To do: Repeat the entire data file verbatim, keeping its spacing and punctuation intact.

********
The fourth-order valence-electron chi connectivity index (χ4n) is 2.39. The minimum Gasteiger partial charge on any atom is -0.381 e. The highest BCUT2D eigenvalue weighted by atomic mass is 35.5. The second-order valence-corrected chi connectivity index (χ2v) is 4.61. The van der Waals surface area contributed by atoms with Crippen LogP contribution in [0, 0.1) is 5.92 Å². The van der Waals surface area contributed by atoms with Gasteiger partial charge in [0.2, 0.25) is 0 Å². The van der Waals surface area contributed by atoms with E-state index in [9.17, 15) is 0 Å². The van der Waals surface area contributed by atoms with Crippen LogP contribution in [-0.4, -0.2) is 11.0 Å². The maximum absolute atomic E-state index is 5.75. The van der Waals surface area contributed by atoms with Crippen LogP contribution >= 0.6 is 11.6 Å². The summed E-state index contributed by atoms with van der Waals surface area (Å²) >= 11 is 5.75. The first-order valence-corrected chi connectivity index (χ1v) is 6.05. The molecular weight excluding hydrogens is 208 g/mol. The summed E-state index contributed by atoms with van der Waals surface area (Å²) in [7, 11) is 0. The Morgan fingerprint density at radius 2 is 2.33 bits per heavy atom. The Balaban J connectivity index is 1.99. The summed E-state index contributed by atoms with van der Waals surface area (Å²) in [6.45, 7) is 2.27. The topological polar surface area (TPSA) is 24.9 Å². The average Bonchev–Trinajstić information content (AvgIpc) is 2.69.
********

The fourth-order valence-electron chi connectivity index (χ4n) is 2.39. The minimum Gasteiger partial charge on any atom is -0.381 e. The highest BCUT2D eigenvalue weighted by atomic mass is 35.5. The second-order valence-corrected chi connectivity index (χ2v) is 4.61. The van der Waals surface area contributed by atoms with Crippen LogP contribution in [0, 0.1) is 5.92 Å². The van der Waals surface area contributed by atoms with Gasteiger partial charge in [0.2, 0.25) is 0 Å². The van der Waals surface area contributed by atoms with E-state index in [9.17, 15) is 0 Å². The van der Waals surface area contributed by atoms with Crippen LogP contribution in [-0.4, -0.2) is 11.0 Å². The maximum absolute atomic E-state index is 5.75. The van der Waals surface area contributed by atoms with Crippen LogP contribution >= 0.6 is 11.6 Å². The summed E-state index contributed by atoms with van der Waals surface area (Å²) >= 11 is 5.75. The first-order valence-corrected chi connectivity index (χ1v) is 6.05. The molecular weight excluding hydrogens is 208 g/mol. The summed E-state index contributed by atoms with van der Waals surface area (Å²) in [7, 11) is 0. The Morgan fingerprint density at radius 2 is 2.33 bits per heavy atom. The Balaban J connectivity index is 1.99. The summed E-state index contributed by atoms with van der Waals surface area (Å²) in [6.45, 7) is 2.27. The topological polar surface area (TPSA) is 24.9 Å². The average Bonchev–Trinajstić information content (AvgIpc) is 2.69.